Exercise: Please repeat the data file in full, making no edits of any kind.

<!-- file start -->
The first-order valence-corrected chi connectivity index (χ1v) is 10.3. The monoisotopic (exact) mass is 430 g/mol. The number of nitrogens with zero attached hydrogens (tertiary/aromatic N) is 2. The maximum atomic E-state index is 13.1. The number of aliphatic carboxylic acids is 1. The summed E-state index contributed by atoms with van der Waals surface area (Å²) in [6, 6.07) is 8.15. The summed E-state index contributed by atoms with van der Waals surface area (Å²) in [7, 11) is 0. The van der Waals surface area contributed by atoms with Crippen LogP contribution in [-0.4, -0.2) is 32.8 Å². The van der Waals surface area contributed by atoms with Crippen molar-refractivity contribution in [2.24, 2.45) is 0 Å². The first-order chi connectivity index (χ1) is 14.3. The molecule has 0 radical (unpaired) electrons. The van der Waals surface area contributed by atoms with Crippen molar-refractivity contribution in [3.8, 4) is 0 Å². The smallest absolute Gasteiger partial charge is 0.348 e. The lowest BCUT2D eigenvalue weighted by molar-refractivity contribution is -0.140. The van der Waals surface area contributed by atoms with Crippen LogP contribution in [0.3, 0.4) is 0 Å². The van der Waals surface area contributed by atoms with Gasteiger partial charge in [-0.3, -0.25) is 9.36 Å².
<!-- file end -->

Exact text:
The first-order valence-corrected chi connectivity index (χ1v) is 10.3. The monoisotopic (exact) mass is 430 g/mol. The number of nitrogens with zero attached hydrogens (tertiary/aromatic N) is 2. The maximum atomic E-state index is 13.1. The number of aliphatic carboxylic acids is 1. The summed E-state index contributed by atoms with van der Waals surface area (Å²) in [6, 6.07) is 8.15. The summed E-state index contributed by atoms with van der Waals surface area (Å²) in [7, 11) is 0. The van der Waals surface area contributed by atoms with Crippen LogP contribution in [-0.4, -0.2) is 32.8 Å². The van der Waals surface area contributed by atoms with Crippen molar-refractivity contribution in [2.24, 2.45) is 0 Å². The first-order chi connectivity index (χ1) is 14.3. The molecule has 0 radical (unpaired) electrons. The van der Waals surface area contributed by atoms with Crippen molar-refractivity contribution in [3.8, 4) is 0 Å². The smallest absolute Gasteiger partial charge is 0.348 e. The lowest BCUT2D eigenvalue weighted by molar-refractivity contribution is -0.140. The van der Waals surface area contributed by atoms with Crippen LogP contribution in [0.3, 0.4) is 0 Å². The van der Waals surface area contributed by atoms with Gasteiger partial charge in [-0.3, -0.25) is 9.36 Å².